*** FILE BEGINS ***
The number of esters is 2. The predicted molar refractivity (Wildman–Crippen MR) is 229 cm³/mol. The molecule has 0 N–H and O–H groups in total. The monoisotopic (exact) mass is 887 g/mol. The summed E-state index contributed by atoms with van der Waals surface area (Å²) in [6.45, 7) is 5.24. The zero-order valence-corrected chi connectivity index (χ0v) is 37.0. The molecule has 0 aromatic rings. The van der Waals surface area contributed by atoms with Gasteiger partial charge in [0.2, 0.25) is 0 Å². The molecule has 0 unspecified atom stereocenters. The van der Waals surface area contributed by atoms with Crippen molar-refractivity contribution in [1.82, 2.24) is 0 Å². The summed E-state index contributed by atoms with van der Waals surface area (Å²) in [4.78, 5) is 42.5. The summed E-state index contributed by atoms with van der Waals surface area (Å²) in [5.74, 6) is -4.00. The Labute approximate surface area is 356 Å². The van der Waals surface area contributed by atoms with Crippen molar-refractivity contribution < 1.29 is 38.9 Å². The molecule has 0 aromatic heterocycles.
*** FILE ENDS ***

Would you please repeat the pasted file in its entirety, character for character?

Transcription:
The number of esters is 2. The predicted molar refractivity (Wildman–Crippen MR) is 229 cm³/mol. The molecule has 0 N–H and O–H groups in total. The monoisotopic (exact) mass is 887 g/mol. The summed E-state index contributed by atoms with van der Waals surface area (Å²) in [6.45, 7) is 5.24. The zero-order valence-corrected chi connectivity index (χ0v) is 37.0. The molecule has 0 aromatic rings. The van der Waals surface area contributed by atoms with Gasteiger partial charge in [0.2, 0.25) is 0 Å². The molecule has 0 unspecified atom stereocenters. The van der Waals surface area contributed by atoms with Crippen molar-refractivity contribution in [1.82, 2.24) is 0 Å². The summed E-state index contributed by atoms with van der Waals surface area (Å²) in [4.78, 5) is 42.5. The summed E-state index contributed by atoms with van der Waals surface area (Å²) in [5.74, 6) is -4.00. The Labute approximate surface area is 356 Å². The van der Waals surface area contributed by atoms with Crippen molar-refractivity contribution < 1.29 is 38.9 Å². The molecule has 0 aromatic heterocycles.